Jul 18, 2014
The workday goes well. Much better than I thought, though I had messed up some things I claimed I knew how to take care off. The intriguing guy who spoke with me yesterday at AA invited me to go to Chocowinity today. I said I would. He called two minutes after five, said he would pick me up at seven. I could already tell he did things by the book. A little intimidating yet reassuring at the same time. It's like being in good hands, but rough hands. We talked on the way out about what got us involved with sobriety, it was around a 20 minute drive. He said that he was looking at me during the meeting yesterday, and could tell when I felt a connection with what a speaker was saying. Might have been pretty obvious because I rock back and forth due the bad back and often go into a head nod when I hear something I like. It was weird that someone could look at me though. Most people in AA just stare off into space it seems. I kind of appreciate that. I was trying as hard as I could to not look anyone in the eye, and not long at that. It was pretty interesting. I didn't really connect too much with him when he said church and AA are kind of like cooking a cake with four different recipes, and that sometimes the best results are from just sticking with AA first and foremost. People in AA say that nothing comes before their sobriety. What about God? I don't feel like I sit in church and say, "Yeah, all i have to do is pray and my alcohol cravings and problems will go away." I already know he isn't taking my bipolar away in the foreseeable future. Speaking of which, the speaker tonight in Chocowinity was a Greenville woman who described her downfall, including "not taking my meds"- usually the greatest indicator of at least depression, probably bipolar. When I was only taking medicine for depression, I would say "I need to take my medicine." When I take 10 pills/vitamins a day, the word medicine becomes plural quite fast. That was reassuring. Anyway, back to the drive.. He made a point that what people going sober have in common is a feeling. We all share that same feeling. It made me feel a lot more connected to other members by the time we got there. Yes, we have had different experiences, different struggles, but the same feeling. Before the meeting, he went inside briefly for coffee. Came out, and handed me a typed piece of laminated paper and said, "I volunteered you," as he held his own. I spoke and for some reason his intro speaking about insecurities made me strangely at peace. I felt God at that moment. After this, we went and had Mexican with four other members. The night ended with him telling me to maybe read a little bit, up until the part of the big book that says "And we were at the third step", to go over the things of my day I might had done wrong or right, determine if they were something I needed to speak about or not. He told me that I could tell him just about anything, because it was likely something he had done before and would tell me if any reconciliation was needed. He told me to try to have some peace and calm for around 10 to 15 minutes in the morning (if my morning wasn't already crazy enough) and to pray at the end and beginning of each day. I dunno, it is intimidating. But as he said about a woman who talks a lot who we ate dinner with, each time we are uncomfortable and try to get outside of that feeling we are bettering ourselves. Sticking around alone is not going to work out forever, and probably isn't going to make me very socially adaptive. This guy is the most extroverted people I've met in my life. I am kind of intimidated, the audi- buying 6 people dinner including desert. He lives the rock and roll lifestyle minus the drinking and drugs. Some of the things he would say, I would think, "Are you really 7 years sober or are you drunk right now just playing some sort of sick game?" Well, I think I'm going to go to sleep now. I have begun to value a regular bedtime, which I am past right now. G'night world.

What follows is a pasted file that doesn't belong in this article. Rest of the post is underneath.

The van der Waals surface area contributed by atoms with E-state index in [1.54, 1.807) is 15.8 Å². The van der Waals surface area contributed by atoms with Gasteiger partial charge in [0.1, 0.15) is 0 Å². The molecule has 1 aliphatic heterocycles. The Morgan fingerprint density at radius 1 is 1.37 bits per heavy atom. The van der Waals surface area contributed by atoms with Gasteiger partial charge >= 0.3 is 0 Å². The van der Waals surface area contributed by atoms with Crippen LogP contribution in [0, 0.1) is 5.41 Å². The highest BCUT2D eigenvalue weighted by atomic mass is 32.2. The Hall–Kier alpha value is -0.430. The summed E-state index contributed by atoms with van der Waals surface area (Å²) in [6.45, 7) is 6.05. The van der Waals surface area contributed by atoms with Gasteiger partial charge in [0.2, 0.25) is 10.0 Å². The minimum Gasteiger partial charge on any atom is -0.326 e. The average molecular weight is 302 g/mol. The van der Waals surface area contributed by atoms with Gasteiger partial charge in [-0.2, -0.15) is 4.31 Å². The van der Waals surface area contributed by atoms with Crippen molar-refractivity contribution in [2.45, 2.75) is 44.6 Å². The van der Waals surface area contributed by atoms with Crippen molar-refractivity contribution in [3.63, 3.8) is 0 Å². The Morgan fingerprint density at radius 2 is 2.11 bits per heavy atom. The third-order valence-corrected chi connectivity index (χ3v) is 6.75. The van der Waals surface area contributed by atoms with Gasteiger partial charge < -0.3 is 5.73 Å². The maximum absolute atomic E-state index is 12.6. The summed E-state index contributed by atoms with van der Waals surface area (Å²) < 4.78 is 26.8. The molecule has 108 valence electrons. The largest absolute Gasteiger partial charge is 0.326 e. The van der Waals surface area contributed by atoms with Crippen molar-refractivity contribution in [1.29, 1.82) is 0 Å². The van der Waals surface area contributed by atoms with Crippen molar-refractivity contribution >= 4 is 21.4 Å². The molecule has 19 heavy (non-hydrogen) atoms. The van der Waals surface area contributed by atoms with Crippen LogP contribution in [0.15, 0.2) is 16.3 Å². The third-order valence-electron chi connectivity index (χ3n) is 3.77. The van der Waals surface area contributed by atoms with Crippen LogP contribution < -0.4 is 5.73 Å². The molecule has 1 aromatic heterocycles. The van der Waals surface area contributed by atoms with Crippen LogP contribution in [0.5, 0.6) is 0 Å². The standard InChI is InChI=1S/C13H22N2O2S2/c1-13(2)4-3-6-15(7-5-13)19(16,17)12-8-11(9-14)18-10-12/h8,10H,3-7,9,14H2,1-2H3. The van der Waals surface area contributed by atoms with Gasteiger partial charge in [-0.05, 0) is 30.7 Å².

A lot of this happened (the directions he gave me) because I accepted his offer for him to be my sponsor. He said, "Well go to another meeting tomorrow." Some of this feels unnecessary, but that is what all the speakers say had to happen. You don't understand why at first, because right now it feels great being sober. I know there will be another time in my life where it will be easier to be the 'old' me who had serious abuse problems with drugs and alcohol. I don't believe I have felt suicidal since I stopped drinking. I can't say I can remember. Anway, good night. I'm sure my life is about to get even more hectic. 16 hours a day alone to 2. Wow.